September is well underway, summer is behind us and it’s a time many of us feel the holiday blues, returning to work or education. A period where it can be easy to feel a little more stressed than usual.
A 14-year study of over 100,000 people has concluded that highly stressful jobs are more likely to lead to premature death. Chronic stress is dangerous and it’s important to manage it like any other illness, taking the necessary actions to improve your symptoms, rather than carelessly sweeping it under the rug and hoping it will disappear. On top of the detriment to our health, it’s got wider economic implications. According to the HSE, 12.5 million working days were lost due to work-related stress, depression or anxiety which is an enormous cost to the economy and that’s not to mention the loss of productivity stress can cause.
Why do we get stressed?
A stress response is something innate to all of us, otherwise known as fight or flight. A response that was once fundamental to our survival, releasing stress hormones when a dangerous situation arises to keep us alert, focused allowing us to have the best chance of escaping. The issue is that now the fight or flight response can easily become overactive in modern life, coming into play when important deadlines occur and things don’t pan out as expected. The Mental Health Foundation commissioned a survey of 4,619 adults in the UK which revealed that a staggering 74% of adults had felt overwhelmed by stress in the last year. This demonstrates that for the majority of us, it’s important to have some sort of stress management procedures in place.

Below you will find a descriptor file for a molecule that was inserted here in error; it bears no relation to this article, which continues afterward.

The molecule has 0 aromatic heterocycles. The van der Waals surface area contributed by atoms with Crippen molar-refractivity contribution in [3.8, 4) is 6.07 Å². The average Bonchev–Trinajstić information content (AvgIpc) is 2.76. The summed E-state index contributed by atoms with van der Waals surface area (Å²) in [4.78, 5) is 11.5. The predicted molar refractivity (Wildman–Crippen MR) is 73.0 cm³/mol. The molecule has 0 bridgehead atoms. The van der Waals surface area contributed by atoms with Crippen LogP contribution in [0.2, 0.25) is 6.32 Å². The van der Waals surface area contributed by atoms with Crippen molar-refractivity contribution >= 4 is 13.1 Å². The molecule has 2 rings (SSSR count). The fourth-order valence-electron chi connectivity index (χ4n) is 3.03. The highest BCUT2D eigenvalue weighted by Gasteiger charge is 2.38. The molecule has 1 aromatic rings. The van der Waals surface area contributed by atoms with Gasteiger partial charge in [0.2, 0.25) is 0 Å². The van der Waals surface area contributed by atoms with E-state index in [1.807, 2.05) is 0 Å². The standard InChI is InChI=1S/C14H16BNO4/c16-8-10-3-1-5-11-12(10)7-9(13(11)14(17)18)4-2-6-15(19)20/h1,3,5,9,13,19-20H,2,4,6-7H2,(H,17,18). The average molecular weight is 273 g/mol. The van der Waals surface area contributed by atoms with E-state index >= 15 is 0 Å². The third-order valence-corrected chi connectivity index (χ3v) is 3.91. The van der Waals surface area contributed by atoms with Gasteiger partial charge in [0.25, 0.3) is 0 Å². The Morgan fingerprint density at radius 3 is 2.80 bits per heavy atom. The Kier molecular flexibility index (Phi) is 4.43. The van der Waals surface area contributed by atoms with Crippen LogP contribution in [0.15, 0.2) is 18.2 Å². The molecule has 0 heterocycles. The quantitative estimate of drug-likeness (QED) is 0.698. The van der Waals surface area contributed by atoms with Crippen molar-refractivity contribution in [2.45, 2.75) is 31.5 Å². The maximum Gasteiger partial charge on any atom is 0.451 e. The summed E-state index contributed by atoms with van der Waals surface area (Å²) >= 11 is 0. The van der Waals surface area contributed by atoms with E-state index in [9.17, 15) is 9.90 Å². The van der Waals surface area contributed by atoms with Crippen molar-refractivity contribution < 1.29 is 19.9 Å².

What are some of the symptoms of work-related stress?
The following are some of the most common physical and psychological symptoms of work-related stress:
- sleeping difficulties
- cognitive difficulties (indecisiveness, brain fog and trouble concentrating)
- mood swings
- weekend immune system
What are the best ways to combat work-related stress?
1. Go for a walk
According to a study , walking can shift your brain into a meditative state, which is calming and quieting to the mind which reduces stress as numerous studies have revealed. Walking during your lunch break provides a nice hiatus from your work, and leaves you feeling relaxed and recharged, ready to finish the second half of the day.